Getting Your Baby to Sleep

When it seems that all your baby wants to do is, well, whatever she wants to do, it may seem impossible to get your baby to follow a sleep schedule. But distinguishing night from day, establishing a regular bedtime routine and teaching a child to fall asleep on her own are three steps that can help make that coveted baby sleep schedule a reality.

Types of Sleep

There are two types of sleep: Rapid eye movement (REM) and non-rapid eye movement (NREM). NREM sleep is characterized by closed eyes with no eye movement, regular breathing and no motion, except for sudden generalized startles. During this cycle, sleep is deep and not easily disrupted.

REM sleep is characterized by closed eyes with rapid eye movement, irregular breathing and occasional muscle twitches and sucking motions. During this cycle, dreams occur and sleep is light and easily disrupted.

Unlike older children and adults, babies spend more time in REM sleep; it is hypothesized that REM sleep stimulates the growth of the neural system.

Patterns of Sleep: What's Normal for a Baby?

During the first two to three days of life, the newborn will sleep almost constantly in order to recover from the exhausting birth process. For the first six weeks of life, babies typically sleep between 12 to 18 hours a day in stretches of one to four hours at a time.

At one and a half to two months of age, much to parents' delight, most babies will begin sleeping more during the night and less during the day. They also begin having longer periods of NREM sleep and shorter periods of REM sleep.

Parents and babies alike usually start getting more solid sleep at night when little ones hit age three months. As the nervous system matures and the time between feeds is longer, most babies will begin sleeping five to six hours during the night—a nice household reprieve from earlier months of interrupted evenings.

At six months, total sleep hours are usually 11 1/2 to 15 hours and stretches of sleep become even longer. By nine months of age, most babies will also be napping twice a day for one to two hours in the morning and afternoon.

Establishing a Sleep Schedule

Getting your baby into a routine can take some coaching.

Step One
Start teaching a baby to distinguish night from day when they are about two weeks old. When awake during the day, surround them with normal household noises, keep the lights on and interact (talk, sing songs or play peek-a-boo). At night, keep the lights low and provide a quiet environment.

When your baby wakes up during the night, keep the lights dim and the place quiet. Speak very little, and when you do, keep your voice soft.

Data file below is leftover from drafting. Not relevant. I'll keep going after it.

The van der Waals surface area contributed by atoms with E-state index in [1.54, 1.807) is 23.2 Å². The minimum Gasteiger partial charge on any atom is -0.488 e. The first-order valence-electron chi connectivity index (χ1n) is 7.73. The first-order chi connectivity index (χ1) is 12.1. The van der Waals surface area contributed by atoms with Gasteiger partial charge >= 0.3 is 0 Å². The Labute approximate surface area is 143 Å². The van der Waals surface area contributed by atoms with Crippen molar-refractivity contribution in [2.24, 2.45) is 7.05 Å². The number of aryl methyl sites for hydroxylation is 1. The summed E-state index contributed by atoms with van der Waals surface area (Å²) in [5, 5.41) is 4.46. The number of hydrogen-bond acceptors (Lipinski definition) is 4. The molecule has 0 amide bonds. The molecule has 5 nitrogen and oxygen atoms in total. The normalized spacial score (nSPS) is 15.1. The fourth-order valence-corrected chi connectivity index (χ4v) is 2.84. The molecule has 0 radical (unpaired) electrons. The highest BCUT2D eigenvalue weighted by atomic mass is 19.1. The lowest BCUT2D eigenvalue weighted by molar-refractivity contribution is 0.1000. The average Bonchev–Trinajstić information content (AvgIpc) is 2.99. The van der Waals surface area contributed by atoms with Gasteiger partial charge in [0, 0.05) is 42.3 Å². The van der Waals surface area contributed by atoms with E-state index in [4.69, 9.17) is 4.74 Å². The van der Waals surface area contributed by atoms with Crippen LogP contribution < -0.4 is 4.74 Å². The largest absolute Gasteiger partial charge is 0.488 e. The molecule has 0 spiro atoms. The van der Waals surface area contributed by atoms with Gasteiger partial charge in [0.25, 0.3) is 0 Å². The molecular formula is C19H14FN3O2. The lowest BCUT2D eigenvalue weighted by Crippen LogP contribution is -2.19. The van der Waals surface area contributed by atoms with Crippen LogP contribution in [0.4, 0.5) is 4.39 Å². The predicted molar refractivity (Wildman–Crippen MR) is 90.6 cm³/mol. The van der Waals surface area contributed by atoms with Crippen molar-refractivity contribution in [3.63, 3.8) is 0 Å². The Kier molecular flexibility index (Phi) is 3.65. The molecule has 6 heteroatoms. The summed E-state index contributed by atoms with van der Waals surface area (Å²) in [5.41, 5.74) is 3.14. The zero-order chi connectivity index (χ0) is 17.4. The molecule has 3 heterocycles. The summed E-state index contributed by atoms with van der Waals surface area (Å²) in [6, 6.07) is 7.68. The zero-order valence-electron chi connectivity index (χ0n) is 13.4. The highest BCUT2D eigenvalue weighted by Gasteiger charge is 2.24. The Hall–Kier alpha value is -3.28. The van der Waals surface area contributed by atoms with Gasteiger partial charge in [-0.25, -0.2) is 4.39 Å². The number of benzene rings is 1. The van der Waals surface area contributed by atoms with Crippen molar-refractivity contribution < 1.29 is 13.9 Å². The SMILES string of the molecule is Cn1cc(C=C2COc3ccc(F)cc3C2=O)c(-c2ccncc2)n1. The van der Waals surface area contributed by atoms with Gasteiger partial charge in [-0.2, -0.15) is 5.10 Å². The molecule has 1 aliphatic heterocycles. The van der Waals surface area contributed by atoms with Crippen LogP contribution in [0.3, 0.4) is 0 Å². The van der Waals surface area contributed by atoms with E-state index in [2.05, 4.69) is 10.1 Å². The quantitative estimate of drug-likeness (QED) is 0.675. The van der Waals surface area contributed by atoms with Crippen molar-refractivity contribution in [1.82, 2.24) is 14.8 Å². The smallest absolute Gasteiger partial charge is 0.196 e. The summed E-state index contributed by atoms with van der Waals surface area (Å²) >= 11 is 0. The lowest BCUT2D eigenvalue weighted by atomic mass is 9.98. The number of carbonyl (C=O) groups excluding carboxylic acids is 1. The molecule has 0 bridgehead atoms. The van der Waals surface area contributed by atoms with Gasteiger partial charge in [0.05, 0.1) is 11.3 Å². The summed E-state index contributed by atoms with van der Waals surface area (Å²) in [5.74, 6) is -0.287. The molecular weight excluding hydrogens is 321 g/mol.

Step Two
Start establishing a regular bedtime routine when your baby is about six weeks old. Have your child associate certain activities with sleep, such as a warm bath or a bedtime story, and put him or her to bed each night around the same time.

Step Three
Between the ages of three months and six months, babies can be taught to fall asleep and to get back to sleep on their own when awakened during the night. The following is the "cry it out" method developed by pediatrician Richard Ferber, director of the Center for Pediatric Sleep Disorders at the Children's Hospital Boston. This method is controversial. For parents who want to try it:

Lay your baby down when he or she is sleepy but still awake. After a goodnight kiss, leave the room. If your child cries, let the crying continue for about three minutes before going back into the room. Pat your baby gently and speak softly to offer reassurance, but do not pick him or her up. Stay no more than a minute or two, and leave while the baby is still awake.

Continue this routine, but make the waiting period a little bit longer than the first. For instance, the second time should be about five minutes and the third and all other times should be about ten minutes. If your child wakes up later that night, follow the same routine, starting with the minimum waiting time for that night. Make the intervals longer each night.

According to Dr. Ferber, babies should be going to sleep on their own and sleeping for about five to six hours during the night within a week of starting this approach. If not, wait a few weeks before trying again.

The above waiting times are suggestions, so you can choose what you feel most comfortable with. Sleep experts who support this method say it is not traumatic for babies to cry for short periods of time with frequent check-ins from parents or guardians. However, if you do not wish to allow your baby to cry, you can pick your child up and lay him or her back down when the crying stops, but this method may take longer to establish a baby sleep schedule.

Written by:
Diana Cooper

Mayo Clinic: Baby sleep: Help your baby sleep through the night. Available at: Accessed May 28, 2011.

Publication Review By: the Editorial Staff at

Published: 15 Jun 2011

Last Modified: 06 Nov 2014